Poetry and the Soul of the Earth Community
I know there are quite a few poets who read my posts, and even more poetry lovers. I’m not a poet (I only write poems when I’m falling in love) but I am always looking for new poetry, in particular, poetry that grounds humans within the earth community, that connects humans to the rest of the natural order, that reminds humans that we exist as interconnected and interdependent creatures, not apart from the eco-systems of the planet, but integral to them. For lack of a better phrase at the moment, I’ll use nature poetry to include the work of a Mary Oliver, say, or a Michael Glaser, or a Joy Harjo.
The risk, however, of lumping nature poetry together is this: some nature poetry does in fact serve to make the connections of human to place, human to the rest of the earth community; some nature poetry does just the opposite.
I think the clearest way into this conversation is to borrow two quotes, one from Ralph Waldo Emerson, the other from Edward O. Wilson.
Emerson, the leader of the 19th Century Transcendentalist Movement is considered a naturalist as well as essayist, and wrote a great deal about nature. But he was never quite of the natural order, seeing instead the natural world as the symbol of the divine (aka God).
Adopt the pace of nature, he wrote, Her secret is patience.
Emerson writes of nature as an entity of sorts, admirable yet distinct and separate from himself. To speak of nature as Her, sets up the distinction: there is Emerson (human) and there is Her (nature). I think of it as the we/they or we/it syndrome.
Compare this to Edward O. Wilson, naturalist and biologist, fondly known as the ant man. Wilson wrote his first novel, Anthill, at the age of eighty. Of Raff, his young protagonist, Wilson writes,
In time he understood that Nature was not something outside the human world. The reverse is true. Nature is the real world, and humanity exists . . . within it.
Wilson places the human species well within the planetary eco-systems, and with Raff, continues to explore what it means to be one of, not apart from, and certainly not superior to.
I’m hoping that these radically different approaches will serve as the sound bites to introduce the conversation about nature poetry.
Consider this portion of Rebecca Baggett’s poem Testimony (for my daughters).
Baggett understands perfectly her human place within the natural order.
By contrast, consider this line from Mary Oliver’s poem Fall Song.
This I try to remember when time’s measure
painfully chafes, for instance when autumn
flares out at the last, boisterous and like us longing
By disconnecting the us (humans) from autumn, the risk is that we forget that we humans are autumn, participate in autumn, in different yet also in similar ways that the rest of creation participates. And the fact that we forget that, that we continue in our patterns and habits as though nothing has changed but the light and the temperature, serves to separate us from our proper place within the biosphere.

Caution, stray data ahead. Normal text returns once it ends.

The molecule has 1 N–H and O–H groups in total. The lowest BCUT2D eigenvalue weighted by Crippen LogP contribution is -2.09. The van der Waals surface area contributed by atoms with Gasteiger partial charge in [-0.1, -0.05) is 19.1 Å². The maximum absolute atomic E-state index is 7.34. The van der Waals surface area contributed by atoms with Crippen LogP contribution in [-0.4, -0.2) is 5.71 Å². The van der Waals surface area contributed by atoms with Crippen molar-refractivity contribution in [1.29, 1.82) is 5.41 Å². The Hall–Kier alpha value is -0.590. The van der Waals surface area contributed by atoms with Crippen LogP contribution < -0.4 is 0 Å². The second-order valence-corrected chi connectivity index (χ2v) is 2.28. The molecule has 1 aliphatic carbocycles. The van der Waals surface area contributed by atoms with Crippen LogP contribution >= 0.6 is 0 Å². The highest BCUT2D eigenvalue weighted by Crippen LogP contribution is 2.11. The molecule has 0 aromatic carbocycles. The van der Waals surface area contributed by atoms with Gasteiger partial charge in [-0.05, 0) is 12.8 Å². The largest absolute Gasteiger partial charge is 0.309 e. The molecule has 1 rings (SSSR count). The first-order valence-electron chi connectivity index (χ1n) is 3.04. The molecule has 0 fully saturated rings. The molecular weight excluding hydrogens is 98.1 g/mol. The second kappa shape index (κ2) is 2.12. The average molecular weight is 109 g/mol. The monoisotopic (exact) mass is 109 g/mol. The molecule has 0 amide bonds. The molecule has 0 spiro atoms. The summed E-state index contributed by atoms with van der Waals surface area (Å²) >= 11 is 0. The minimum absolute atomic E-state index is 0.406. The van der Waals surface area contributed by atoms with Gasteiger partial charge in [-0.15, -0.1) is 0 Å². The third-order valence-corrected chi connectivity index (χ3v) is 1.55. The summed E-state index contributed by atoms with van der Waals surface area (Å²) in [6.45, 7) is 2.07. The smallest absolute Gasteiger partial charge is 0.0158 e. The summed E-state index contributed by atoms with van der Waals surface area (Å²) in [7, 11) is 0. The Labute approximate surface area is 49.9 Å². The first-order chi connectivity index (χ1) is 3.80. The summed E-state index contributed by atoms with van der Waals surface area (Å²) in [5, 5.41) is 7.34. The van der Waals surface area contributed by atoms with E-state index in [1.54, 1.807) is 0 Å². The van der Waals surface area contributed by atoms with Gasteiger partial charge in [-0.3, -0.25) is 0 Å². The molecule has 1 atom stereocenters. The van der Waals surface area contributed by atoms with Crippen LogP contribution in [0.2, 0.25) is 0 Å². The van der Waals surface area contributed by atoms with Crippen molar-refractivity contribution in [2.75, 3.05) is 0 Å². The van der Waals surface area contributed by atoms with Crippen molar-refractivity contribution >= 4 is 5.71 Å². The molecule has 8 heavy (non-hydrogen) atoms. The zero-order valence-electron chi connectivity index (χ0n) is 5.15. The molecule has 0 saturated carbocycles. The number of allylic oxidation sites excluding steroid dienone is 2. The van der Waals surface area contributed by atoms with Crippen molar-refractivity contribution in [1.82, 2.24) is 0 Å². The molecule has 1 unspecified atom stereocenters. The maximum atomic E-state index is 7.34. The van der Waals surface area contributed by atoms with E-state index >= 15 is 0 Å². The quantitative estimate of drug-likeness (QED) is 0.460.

(It’s important – to me, anyway – that I redeem this particular poem. Mary Oliver also writes, in What Can I Say
I am hoping you will notice here the care and intricacy with which Oliver weaves the human species into the web of all creation.
Why is this important?
I can think of a couple things right off the top. First, language is formative, it shapes us, shapes how we think and act. Language that serves to separate humankind from the rest of the biotic (and abiotic) world forms and shapes us as a species other than. When we are a species other than, we can do pretty much as we wish, and have.
That alone has implications in how we teach, how we think, how we behave, how we medicate, how we destroy.
Second, it raises for me, the issue of greening and sustainability, both of which have positive value, yet carry the illusion that our recycling efforts, and our products made from recycled things like plastic or glass, can in fact even begin to address the ecological crisis that is not only at our doorstep, but in our living rooms.
Here’s my take. Unless and until humans can even begin to fathom that we are an integral part of a vast, interconnected, interdependent and sacred living web of biotic and abiotic participants, we cannot yet begin to understand our role within the natural order.
Why start with poetry? I suppose I could start anywhere. If you were to peruse my older posts, you will find the same message. Language is formative; shapes the way we think. Our good deeds in the green world don’t even begin to address the trouble we’ve caused.
And yet . . . and yet. All that’s required of us is a change in perspective. It’s the source of our hope. It sounds so easy. But a change in focus, a change in perspective, has everything to do with healing of the earth community, and here’s the thing . . . that healing includes the humans.
What I am saying is that no healing is possible – of the earth community including ourselves – until we humans understand our place within and not external to . . . and certainly not superior to . . . the systemic health of the whole.
It’s not as though the humans get healthy first. Can’t happen.
This is what I believe. Diversity is healthy, and human diversity can only emerge from a healthy biodiversity. Social justice is good, and human social justice can only emerge from a healthy eco-justice. It’s the health of the earth community from which the health of its species, including the human species, can emerge. We’ve had it backwards for so long, yet it’s the only possible direction.
I choose poetry for this conversation because it sinks so deep within us. Unlike sound bite media, poetry is an enduring tribute to the human soul, and as such, to the soul of the earth community. So it matters whether the poetry we read serves to connect or disconnect the human reader from the living web of which s/he is an integral part.